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CDU calls for vote of confidence after European elections – what does that mean?

CDU calls for vote of confidence after European elections – what does that mean?

It can close ranks or lead to political ruin: the vote of confidence in the Chancellor in the Bundestag. CDU General Secretary Carsten Linnemann has brought it into play once again after the European elections. But what would Olaf Scholz have to gain from it?

The polling stations had barely closed when Carsten Linnemann went on the attack. “He should actually ask the question of confidence,” said the CDU general secretary on ARD, referring to Chancellor Olaf Scholz. “Either the traffic light coalition changes course or it has to clear the way for new elections.”

The demand is nothing new in itself – Linnemann has already made it public on other occasions – but this time the initiative is unlikely to simply go unnoticed in view of the disastrous European election results of the traffic light parties. The CDU general’s goal is clear: the Union should come to power before the scheduled federal election in 2025.

Question of confidence was asked five times

The only way to hold new elections at present is through a vote of confidence by the Federal Chancellor in Parliament, as regulated in Article 68 of the Basic Law: “If a motion by the Federal Chancellor to express his confidence in him does not receive the approval of the majority of the members of the Bundestag, the Federal President may, at the suggestion of the Federal Chancellor, dissolve the Bundestag within twenty-one days.”

The procedure is – theoretically – extremely simple. The Chancellor can take the initiative at any time and submit a motion to the Bundestag to express confidence in him. If he no longer has a majority behind him, he can ask the Federal President to dissolve parliament and call new elections. A lost vote of confidence would be proof that a federal government is no longer capable of acting. On the other hand, the vote of confidence can also be used to close the ranks of the government factions – if the majority of MPs stand behind the Chancellor. In this case, new elections would be off the table.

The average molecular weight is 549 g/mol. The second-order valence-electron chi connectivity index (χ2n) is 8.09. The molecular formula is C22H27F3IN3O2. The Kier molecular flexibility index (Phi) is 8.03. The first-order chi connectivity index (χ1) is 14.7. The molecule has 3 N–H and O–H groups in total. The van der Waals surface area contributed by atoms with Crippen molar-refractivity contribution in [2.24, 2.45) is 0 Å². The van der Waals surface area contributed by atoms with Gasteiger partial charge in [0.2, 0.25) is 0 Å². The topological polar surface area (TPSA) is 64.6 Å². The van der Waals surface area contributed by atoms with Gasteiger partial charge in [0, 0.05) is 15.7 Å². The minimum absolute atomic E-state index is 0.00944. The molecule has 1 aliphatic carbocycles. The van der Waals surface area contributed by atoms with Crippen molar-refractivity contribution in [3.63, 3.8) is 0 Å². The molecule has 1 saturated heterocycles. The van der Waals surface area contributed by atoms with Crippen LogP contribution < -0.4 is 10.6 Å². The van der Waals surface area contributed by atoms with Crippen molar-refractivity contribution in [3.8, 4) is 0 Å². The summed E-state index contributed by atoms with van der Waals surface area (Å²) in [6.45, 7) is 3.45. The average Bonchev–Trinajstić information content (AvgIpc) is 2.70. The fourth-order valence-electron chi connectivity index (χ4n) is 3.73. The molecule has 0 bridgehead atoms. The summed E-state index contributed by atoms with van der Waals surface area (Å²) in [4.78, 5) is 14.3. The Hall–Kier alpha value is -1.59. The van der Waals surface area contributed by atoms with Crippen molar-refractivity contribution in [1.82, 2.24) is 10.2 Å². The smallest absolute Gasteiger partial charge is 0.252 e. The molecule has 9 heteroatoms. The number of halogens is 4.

In the history of the Federal Republic, the head of government asked the question of confidence five times. In 1972, SPD Chancellor Willy Brandt lost the confidence of the majority of MPs after some parliamentarians switched to the Union faction. The Bundestag was dissolved, the SPD achieved a record result in the early elections, Brandt remained Chancellor – goal achieved.

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In 1982, there were two showdowns in the Bundestag in Bonn. Questions of rearmament and labor market policy had led to rifts in the social-liberal coalition of Chancellor Helmut Schmidt (SPD); the vote of confidence was intended to discipline the alliance, and it succeeded: Schmidt remained in office for the time being – until the coalition collapsed in September 1982.

The then opposition leader Helmut Kohl (CDU) seized the opportunity and gathered a majority of Union and FDP representatives behind him and was elected as the new Federal Chancellor in a constructive vote of no confidence in accordance with Article 67 of the Basic Law. In order to legitimize himself for the office, he put forward a vote of confidence in December, but with the clear aim of losing it and thus bringing about new elections. According to the Basic Law, the Bundestag does not have the right to dissolve itself. The black-yellow coalition emerged as the winner of the early federal election in 1983 and Kohl as Chancellor.

It took 19 years before another chancellor went all-in: Gerhard Schröder (SPD) linked the vote of confidence to a concrete issue, namely the deployment of German troops to Afghanistan to support the US fight against international terrorism. There was unrest in the SPD and Green government factions over this issue; Schröder tested his power – and won.

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Just four years later, Schröder again asked for a vote of confidence. This time, however – like his predecessor Kohl in 1982 – with the aim of losing the vote and bringing about new elections. The reasons for this included reforms in social policy that had met with widespread resistance and state elections that the SPD had lost. “Let’s give people the freedom to decide for themselves what kind of state they want,” declared the Chancellor. After the election, the red-green coalition was over, and Angela Merkel (CDU) and a grand coalition took power in the Federal Republic.

And now, in 2024, it’s the sixth vote of confidence and Linnemann’s dream of new elections is becoming a reality? From the perspective of the traffic light coalition, a vote of confidence by Olaf Scholz would be a pointless step, and none of the three governing parties would benefit from it in view of the European election results. As things stand, the SPD and the Chancellor would lose power, the Greens would fail and the FDP would even have to fear for a place in the Bundestag. Why should Scholz take this risk?

Especially since the possibility of a coalition breakdown is already looming over Berlin, keyword: upcoming budget discussions. This could lead to a final rift between the SPD, the Greens and the FDP. And then it could be the big moment for the strategists around Carsten Linnemann in the Konrad Adenauer House: Like Helmut Kohl once did, they could put together their own majority in the Bundestag, overthrow Olaf Scholz with a constructive vote of no confidence, elect a new chancellor – and then, in turn, use the vote of confidence to bring about new elections for their own legitimacy.

Sources: ; ; ; German Bundestag on questions of confidence , , , , ;

Source: Stern

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